The Soft Heart Of The Vietnamese Spirit

by bria4123 on December 3, 2012


The media have often portrayed Vietnamese as tough people who have earned their stripes fighting for their independence for over 2,000 years. But I saw another side of them too.


This other side inspired a lot of great art, which isn’t in any books I’ve seen. But you can discover it here.

Many temples that I saw in Vietnam were fronted by a statue of Quan Am–better known by the Chinese name, Quan Yin.

Quan Yin represents the Buddha’s compassion. Indians had called this deity Avalokitesvara. When the Chinese imported Buddhism, they conflated this deity with Daoist immortals associated with the West and called it Quan Yin–who takes departing souls to the western Paradise.


The face in the 1st photo is as idealized as a classical Athenian sculpture’s, and the bottom one is as kindly as a mother. But if I see either one whenever I leave this world, I’ll know that I’m in good hands.

Quan Yin actually doesn’t need to be a woman. This deity can take any form to embody the Buddha’s compassion. But Chinese and Vietnamese often turned Quan Yin into a model of feminine grace and motherly love, as Westerners did with Mary.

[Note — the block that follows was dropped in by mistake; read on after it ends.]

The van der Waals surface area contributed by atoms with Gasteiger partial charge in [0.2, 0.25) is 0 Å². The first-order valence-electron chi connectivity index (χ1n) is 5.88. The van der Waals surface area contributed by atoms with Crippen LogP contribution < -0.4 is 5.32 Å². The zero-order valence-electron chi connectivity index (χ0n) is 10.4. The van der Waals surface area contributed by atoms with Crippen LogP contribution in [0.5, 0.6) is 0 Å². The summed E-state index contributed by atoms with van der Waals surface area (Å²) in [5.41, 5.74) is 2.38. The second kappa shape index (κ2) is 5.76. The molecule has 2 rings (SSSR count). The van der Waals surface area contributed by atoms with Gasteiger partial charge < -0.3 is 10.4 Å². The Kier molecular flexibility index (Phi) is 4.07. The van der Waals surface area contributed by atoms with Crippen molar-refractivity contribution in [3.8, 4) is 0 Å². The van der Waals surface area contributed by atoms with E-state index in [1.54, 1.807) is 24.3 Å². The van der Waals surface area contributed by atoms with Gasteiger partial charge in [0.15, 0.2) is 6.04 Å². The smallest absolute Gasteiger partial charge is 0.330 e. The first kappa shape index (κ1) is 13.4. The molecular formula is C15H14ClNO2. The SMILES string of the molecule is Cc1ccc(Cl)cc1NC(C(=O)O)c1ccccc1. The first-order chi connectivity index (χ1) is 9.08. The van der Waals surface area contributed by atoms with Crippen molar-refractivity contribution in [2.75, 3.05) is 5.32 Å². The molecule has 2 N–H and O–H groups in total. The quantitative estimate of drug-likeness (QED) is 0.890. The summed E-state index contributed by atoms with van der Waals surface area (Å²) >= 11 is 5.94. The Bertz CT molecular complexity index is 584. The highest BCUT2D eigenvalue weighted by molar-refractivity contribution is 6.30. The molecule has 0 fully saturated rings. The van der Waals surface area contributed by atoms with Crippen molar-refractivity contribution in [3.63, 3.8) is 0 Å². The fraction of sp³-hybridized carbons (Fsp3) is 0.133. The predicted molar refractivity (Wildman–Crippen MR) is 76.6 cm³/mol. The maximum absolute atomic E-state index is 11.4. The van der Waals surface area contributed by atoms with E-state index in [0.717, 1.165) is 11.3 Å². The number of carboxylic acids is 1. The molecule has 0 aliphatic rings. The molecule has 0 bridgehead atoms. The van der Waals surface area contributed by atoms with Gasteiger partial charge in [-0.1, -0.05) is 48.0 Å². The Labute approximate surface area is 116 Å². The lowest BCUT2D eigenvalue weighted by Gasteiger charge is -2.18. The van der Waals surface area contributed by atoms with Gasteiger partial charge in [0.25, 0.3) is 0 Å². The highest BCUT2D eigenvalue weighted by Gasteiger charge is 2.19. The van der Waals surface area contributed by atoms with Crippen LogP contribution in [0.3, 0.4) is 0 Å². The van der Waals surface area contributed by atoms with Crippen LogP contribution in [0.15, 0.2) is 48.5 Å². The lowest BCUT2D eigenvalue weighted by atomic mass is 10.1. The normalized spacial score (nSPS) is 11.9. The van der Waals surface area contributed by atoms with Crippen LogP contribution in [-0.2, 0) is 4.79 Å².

But in Vietnam, I found several of the most graceful images of the feminine I’ve ever seen. They perfectly balance the masculine force that I saw in many Buddha statues at the main altar.

The statues in the above shot are right by the tough guys in Hue’s Bao Quoc Pagoda.


Here’s a view of the first Quan Yin statue in this post from a distance. I saw this type of sight in one Vietnamese temple after another–nature’s abundant growth fused with buildings’ gentle colors and forms. Quan fits in perfectly. Though she rises from a lotus to take souls to Paradise, she meshes with her environment into a full affirmation of life in this world.

Vietnam’s history of fighting invading armies and enduring corrupt politics has given it many models of heroism. But there’s all this enchantment by their sides. The tough and the gentle are very well-developed in Vietnamese culture. They mix in so many varieties that you’d need several lifetimes to explore them. The media haven’t come close to exposing Vietnam’s cultural wealth.


For more of the world's best cultural wealth,

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